An audit and analysis of cancer patients attending radiation oncology department: a tertiary care center experience

Bishnu Prasad Das, Jitendra Patra


Background: Cancer is a major public health problem worldwide and is the second leading cause of death in the developing countries. Among various diseases, cancer has become a big threat to human beings globally. As per Indian population census data, the rate of mortality due to cancer in India was high and alarming with about 8,06,000 existing cases by the end of the last century. In view of these facts, the present article describes the status of various types of cancers in the southern part of Odisha.

Methods: A total of 1123 patients were registered in the department of radiotherapy, maharaja krushna chandra gajapati medical college, Odisha, during the period from January to December 2019 and were included for the retrospective analysis.

Results: Females outnumbered males with a ratio of 1.32. Highest number of the patients belong to the age group of 60-69 years. Major cancer sites in females were cervix, breast followed by head and neck. Leading cancer sites in males were head and neck, stomach, rectum and lungs. Most of the cases presented in advanced stage of disease (78%). Squamous cell carcinoma was the most common histopathology (81%). A significant proportion of patients defaulted after undergoing preliminary investigations (27.4%). Out of the total (1123) population 482 patients received radiation and 760 patients received chemotherapy and 425 received supportive care.

Conclusions: The outcome of this study will significantly help us to understand the cancer burden in southern Odisha and its distribution to define region specific strategies for cancer management.


Cancer, Radiotherapy, Burden, Prevalence, Southern Odisha

Full Text:



Ferlay J, Soerjomataram I, Ervik M. Globocan 2012 v1.0, Cancer Incidence and Mortality Worldwide: IARC Cancer Base No. 11. Lyon, France: International Agency for Research on Cancer. 2013. Accessed on 23 December 2013.

Engelgau MM, Karan A, Mahal A. The economic impact of non-communicable diseases on households in India. Global Health. 2012;8:9.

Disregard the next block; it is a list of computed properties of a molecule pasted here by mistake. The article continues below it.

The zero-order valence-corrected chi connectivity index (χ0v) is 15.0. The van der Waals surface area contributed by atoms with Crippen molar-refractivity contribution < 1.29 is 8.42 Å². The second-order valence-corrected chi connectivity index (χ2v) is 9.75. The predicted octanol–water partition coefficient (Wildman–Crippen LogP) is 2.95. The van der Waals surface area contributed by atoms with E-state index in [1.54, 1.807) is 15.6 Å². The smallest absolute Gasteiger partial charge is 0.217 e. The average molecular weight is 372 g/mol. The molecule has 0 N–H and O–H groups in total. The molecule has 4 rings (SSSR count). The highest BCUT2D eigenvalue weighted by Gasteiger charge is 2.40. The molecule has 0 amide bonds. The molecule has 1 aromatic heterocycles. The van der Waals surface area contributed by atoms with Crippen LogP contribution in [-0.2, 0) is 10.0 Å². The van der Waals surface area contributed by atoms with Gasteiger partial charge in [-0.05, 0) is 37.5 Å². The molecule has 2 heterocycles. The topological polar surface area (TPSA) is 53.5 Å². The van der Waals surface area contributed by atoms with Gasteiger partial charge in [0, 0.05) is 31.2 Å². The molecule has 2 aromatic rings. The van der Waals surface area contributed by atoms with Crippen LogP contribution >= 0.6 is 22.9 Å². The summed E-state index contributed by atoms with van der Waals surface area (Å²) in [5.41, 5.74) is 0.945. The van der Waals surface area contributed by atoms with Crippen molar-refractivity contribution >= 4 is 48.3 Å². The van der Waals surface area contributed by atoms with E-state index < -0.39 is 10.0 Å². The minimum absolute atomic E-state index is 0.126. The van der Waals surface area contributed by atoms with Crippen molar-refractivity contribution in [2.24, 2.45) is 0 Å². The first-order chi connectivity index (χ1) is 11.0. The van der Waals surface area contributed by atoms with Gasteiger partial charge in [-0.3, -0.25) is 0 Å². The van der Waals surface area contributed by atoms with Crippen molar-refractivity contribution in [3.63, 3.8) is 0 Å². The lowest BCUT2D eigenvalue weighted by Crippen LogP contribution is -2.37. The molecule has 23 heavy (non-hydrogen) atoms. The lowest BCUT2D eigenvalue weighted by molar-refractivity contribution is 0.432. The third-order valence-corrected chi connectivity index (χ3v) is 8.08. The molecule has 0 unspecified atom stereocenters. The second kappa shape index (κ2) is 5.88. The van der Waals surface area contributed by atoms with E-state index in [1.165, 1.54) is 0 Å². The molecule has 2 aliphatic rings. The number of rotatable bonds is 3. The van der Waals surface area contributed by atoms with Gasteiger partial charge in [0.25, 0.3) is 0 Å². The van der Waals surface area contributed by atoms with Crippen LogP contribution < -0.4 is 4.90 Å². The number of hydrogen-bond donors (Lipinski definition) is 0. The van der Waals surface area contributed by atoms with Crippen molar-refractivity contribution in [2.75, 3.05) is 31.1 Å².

Office of the Registrar General and Census Commissioner, India, Ministry of Home Affairs, Government of India: Causes of death statistics.

Kastor A, Mohanty SK. Disease-specific out-of-pocket and catastrophic health expenditure on hospitalization in India: Do Indian households face distress health financing. PLOS one. 2018;13:0196106.

Rajpal S, Kumar A, Joe W. Economic burden of cancer in India: Evidence from cross-sectional nationally representative household survey 2014. PLOS one. 2018;13:0193320.

Das SK, Ladusingh L. Why is the inpatient cost of dying increasing in India? PLOS one. 2018;13:0203454.

Pearce A, Sharp L, Hanly P. Productivity losses due to premature mortality from cancer in Brazil, Russia, India, China, and South Africa (BRICS): A population-based comparison. Cancer Epidemiol. 2018;53:27-34.

Brayand F, Moller B. Predicting the future burden of cancer. Nat Rev Cancer. 2006;6:63-74.

Nandakumar A. Consolidated report of the population-based cancer registries. National Cancer Registry Programme. Indian Council of Medical Research, New Delhi, India. 1990-96.

Rao DN, Ganesh B. Estimate of cancer incidence in India in 1991. Indian J Cancer. 1998;35:10-8.

Indian Council of Medical Research. National Cancer Registry Program.

Forman D, Bray F, Brewster DH, Mbalawa C, Kohler B, Gombe et al. Cancer incidence in five continents, Vol X (electronic version). Lyon: Int Agency for Res on Cancer.

Medical Council of India. List of colleges teaching postgraduate courses. 2013.

National Board of Examinations.

Atomic Energy Regulatory Board, Goverment of India. List of cancer treatment centres licenced by AERB as on 31-05-2012, Radiotherapy.

Office of the Registrar General and Census Commissioner of India, Ministry of Home Affairs, Government of India. Census of India, 2011.

Hussain MA, Pati S, Swain S. Pattern and trends of cancer in Odisha, India: a retrospective study. Asian Pac J Cancer Prev. 2012;13:6333-6.

Manoharan N, Tyagi BB, Raina V. Cancer incidences in rural Delhi, 2004-2005. Asian Pac J Cancer Prev. 2010;11:73-7.

Mehrotra R, Pandya S, Singhla M, Srivastava D, Singh M. Spectrum of malignancies in Allahabad, North India: a hospital-based study. Asian Pac J Cancer Prev. 2008;9:525-8.

Swaminathan R, Selvakumaran R, Esmy PO. Cancer pattern and survival in a rural district in South India. Cancer Epidemiol. 2009;33:325-31.

Siegel R, Naishadham D, Jemal A. Cancer Statistics. Ca Cancer J Clin. 2013;63:11-3.

Mohanti BK, Nachiappan P, Pandey RM. Analysis of 2167 head and neck cancer patients’ management, treatment compliance and outcomes from a regional cancer centre, Delhi, India. J Laryngol Otol. 2007;121:49-56.

Sarkar M, Konar H, Raut D. Clinico-pathological features of gynecological malignancies in a tertiary care hospital in Eastern India: importance of strengthening primary health care in prevention and early detection. Asian Pac J Cancer Prev. 2013;14:3541-7.